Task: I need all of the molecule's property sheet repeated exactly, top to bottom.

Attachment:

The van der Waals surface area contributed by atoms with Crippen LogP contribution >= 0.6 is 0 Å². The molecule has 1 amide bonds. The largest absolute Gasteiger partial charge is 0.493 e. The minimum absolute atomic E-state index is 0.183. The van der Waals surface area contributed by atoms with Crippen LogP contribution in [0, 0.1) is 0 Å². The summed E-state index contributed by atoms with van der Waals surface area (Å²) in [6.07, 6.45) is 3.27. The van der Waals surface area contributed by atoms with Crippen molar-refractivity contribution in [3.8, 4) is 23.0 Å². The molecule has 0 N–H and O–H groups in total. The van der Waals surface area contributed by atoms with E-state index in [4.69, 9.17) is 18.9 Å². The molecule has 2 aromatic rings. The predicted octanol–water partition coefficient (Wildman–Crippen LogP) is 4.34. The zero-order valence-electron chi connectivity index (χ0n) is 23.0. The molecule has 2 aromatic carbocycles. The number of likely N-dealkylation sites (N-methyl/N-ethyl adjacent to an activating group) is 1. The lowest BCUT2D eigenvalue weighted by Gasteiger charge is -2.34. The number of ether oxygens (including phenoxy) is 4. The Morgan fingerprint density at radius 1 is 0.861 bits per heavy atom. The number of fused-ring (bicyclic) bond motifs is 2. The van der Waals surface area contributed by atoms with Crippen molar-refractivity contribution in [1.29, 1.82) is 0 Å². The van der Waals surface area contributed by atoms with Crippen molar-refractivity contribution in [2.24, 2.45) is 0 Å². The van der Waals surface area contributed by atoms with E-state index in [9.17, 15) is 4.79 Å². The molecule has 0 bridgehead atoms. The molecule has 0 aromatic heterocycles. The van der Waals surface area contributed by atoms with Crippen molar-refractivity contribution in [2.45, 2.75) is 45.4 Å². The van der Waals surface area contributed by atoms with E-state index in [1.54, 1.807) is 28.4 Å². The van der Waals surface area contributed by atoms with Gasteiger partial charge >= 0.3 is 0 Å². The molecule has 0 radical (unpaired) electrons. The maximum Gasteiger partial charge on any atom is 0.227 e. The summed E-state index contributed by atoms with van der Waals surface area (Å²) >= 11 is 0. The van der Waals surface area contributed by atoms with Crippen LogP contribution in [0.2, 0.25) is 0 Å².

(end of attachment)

The van der Waals surface area contributed by atoms with Crippen LogP contribution >= 0.6 is 0 Å². The molecule has 1 amide bonds. The largest absolute Gasteiger partial charge is 0.493 e. The minimum absolute atomic E-state index is 0.183. The van der Waals surface area contributed by atoms with Crippen LogP contribution in [0, 0.1) is 0 Å². The summed E-state index contributed by atoms with van der Waals surface area (Å²) in [6.07, 6.45) is 3.27. The van der Waals surface area contributed by atoms with Crippen molar-refractivity contribution in [3.8, 4) is 23.0 Å². The molecule has 0 N–H and O–H groups in total. The van der Waals surface area contributed by atoms with E-state index in [4.69, 9.17) is 18.9 Å². The molecule has 2 aromatic rings. The predicted octanol–water partition coefficient (Wildman–Crippen LogP) is 4.34. The zero-order valence-electron chi connectivity index (χ0n) is 23.0. The molecule has 2 aromatic carbocycles. The number of likely N-dealkylation sites (N-methyl/N-ethyl adjacent to an activating group) is 1. The lowest BCUT2D eigenvalue weighted by Gasteiger charge is -2.34. The number of ether oxygens (including phenoxy) is 4. The Morgan fingerprint density at radius 1 is 0.861 bits per heavy atom. The number of fused-ring (bicyclic) bond motifs is 2. The van der Waals surface area contributed by atoms with Crippen molar-refractivity contribution in [1.29, 1.82) is 0 Å². The van der Waals surface area contributed by atoms with Crippen molar-refractivity contribution in [2.24, 2.45) is 0 Å². The van der Waals surface area contributed by atoms with E-state index in [9.17, 15) is 4.79 Å². The molecule has 0 bridgehead atoms. The molecule has 0 aromatic heterocycles. The van der Waals surface area contributed by atoms with Crippen molar-refractivity contribution in [2.45, 2.75) is 45.4 Å². The van der Waals surface area contributed by atoms with E-state index in [1.54, 1.807) is 28.4 Å². The van der Waals surface area contributed by atoms with Gasteiger partial charge >= 0.3 is 0 Å². The molecule has 0 radical (unpaired) electrons. The maximum Gasteiger partial charge on any atom is 0.227 e. The summed E-state index contributed by atoms with van der Waals surface area (Å²) >= 11 is 0. The van der Waals surface area contributed by atoms with Crippen LogP contribution in [0.2, 0.25) is 0 Å².